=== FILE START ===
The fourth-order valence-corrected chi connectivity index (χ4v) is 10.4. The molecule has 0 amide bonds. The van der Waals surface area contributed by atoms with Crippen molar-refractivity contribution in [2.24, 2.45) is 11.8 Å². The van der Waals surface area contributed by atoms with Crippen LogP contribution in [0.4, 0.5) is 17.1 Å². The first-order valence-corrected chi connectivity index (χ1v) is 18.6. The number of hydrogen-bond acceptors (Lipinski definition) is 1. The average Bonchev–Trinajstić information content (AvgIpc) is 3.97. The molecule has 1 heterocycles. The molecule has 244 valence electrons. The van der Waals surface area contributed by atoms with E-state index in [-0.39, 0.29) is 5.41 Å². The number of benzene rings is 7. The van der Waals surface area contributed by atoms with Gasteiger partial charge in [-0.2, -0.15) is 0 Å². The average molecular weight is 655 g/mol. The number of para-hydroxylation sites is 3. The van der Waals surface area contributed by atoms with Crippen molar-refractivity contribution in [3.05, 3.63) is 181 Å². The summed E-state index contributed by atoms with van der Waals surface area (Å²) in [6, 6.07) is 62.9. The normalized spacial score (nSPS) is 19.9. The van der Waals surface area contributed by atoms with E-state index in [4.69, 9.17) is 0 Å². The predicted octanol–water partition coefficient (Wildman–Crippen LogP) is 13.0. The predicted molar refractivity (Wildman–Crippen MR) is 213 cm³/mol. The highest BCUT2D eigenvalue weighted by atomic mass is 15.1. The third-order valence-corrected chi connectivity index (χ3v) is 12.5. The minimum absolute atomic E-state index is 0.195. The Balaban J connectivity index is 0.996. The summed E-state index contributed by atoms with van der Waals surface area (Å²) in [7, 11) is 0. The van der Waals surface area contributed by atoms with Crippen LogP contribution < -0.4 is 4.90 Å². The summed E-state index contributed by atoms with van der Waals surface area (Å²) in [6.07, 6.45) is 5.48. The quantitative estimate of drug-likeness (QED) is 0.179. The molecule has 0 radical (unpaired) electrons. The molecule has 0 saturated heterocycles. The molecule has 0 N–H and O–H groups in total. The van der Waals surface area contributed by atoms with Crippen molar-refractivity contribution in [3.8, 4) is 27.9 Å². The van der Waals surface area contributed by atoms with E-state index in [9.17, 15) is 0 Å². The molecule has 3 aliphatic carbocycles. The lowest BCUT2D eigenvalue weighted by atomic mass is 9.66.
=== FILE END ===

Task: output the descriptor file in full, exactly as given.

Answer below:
The fourth-order valence-corrected chi connectivity index (χ4v) is 10.4. The molecule has 0 amide bonds. The van der Waals surface area contributed by atoms with Crippen molar-refractivity contribution in [2.24, 2.45) is 11.8 Å². The van der Waals surface area contributed by atoms with Crippen LogP contribution in [0.4, 0.5) is 17.1 Å². The first-order valence-corrected chi connectivity index (χ1v) is 18.6. The number of hydrogen-bond acceptors (Lipinski definition) is 1. The average Bonchev–Trinajstić information content (AvgIpc) is 3.97. The molecule has 1 heterocycles. The molecule has 244 valence electrons. The van der Waals surface area contributed by atoms with E-state index in [-0.39, 0.29) is 5.41 Å². The number of benzene rings is 7. The van der Waals surface area contributed by atoms with Gasteiger partial charge in [-0.2, -0.15) is 0 Å². The average molecular weight is 655 g/mol. The number of para-hydroxylation sites is 3. The van der Waals surface area contributed by atoms with Crippen molar-refractivity contribution in [3.05, 3.63) is 181 Å². The summed E-state index contributed by atoms with van der Waals surface area (Å²) in [6, 6.07) is 62.9. The normalized spacial score (nSPS) is 19.9. The van der Waals surface area contributed by atoms with E-state index in [4.69, 9.17) is 0 Å². The predicted octanol–water partition coefficient (Wildman–Crippen LogP) is 13.0. The predicted molar refractivity (Wildman–Crippen MR) is 213 cm³/mol. The highest BCUT2D eigenvalue weighted by atomic mass is 15.1. The third-order valence-corrected chi connectivity index (χ3v) is 12.5. The minimum absolute atomic E-state index is 0.195. The Balaban J connectivity index is 0.996. The summed E-state index contributed by atoms with van der Waals surface area (Å²) in [7, 11) is 0. The van der Waals surface area contributed by atoms with Crippen LogP contribution < -0.4 is 4.90 Å². The summed E-state index contributed by atoms with van der Waals surface area (Å²) in [6.07, 6.45) is 5.48. The quantitative estimate of drug-likeness (QED) is 0.179. The molecule has 0 radical (unpaired) electrons. The molecule has 0 saturated heterocycles. The molecule has 0 N–H and O–H groups in total. The van der Waals surface area contributed by atoms with Crippen molar-refractivity contribution in [3.8, 4) is 27.9 Å². The van der Waals surface area contributed by atoms with E-state index in [9.17, 15) is 0 Å². The molecule has 3 aliphatic carbocycles. The lowest BCUT2D eigenvalue weighted by atomic mass is 9.66.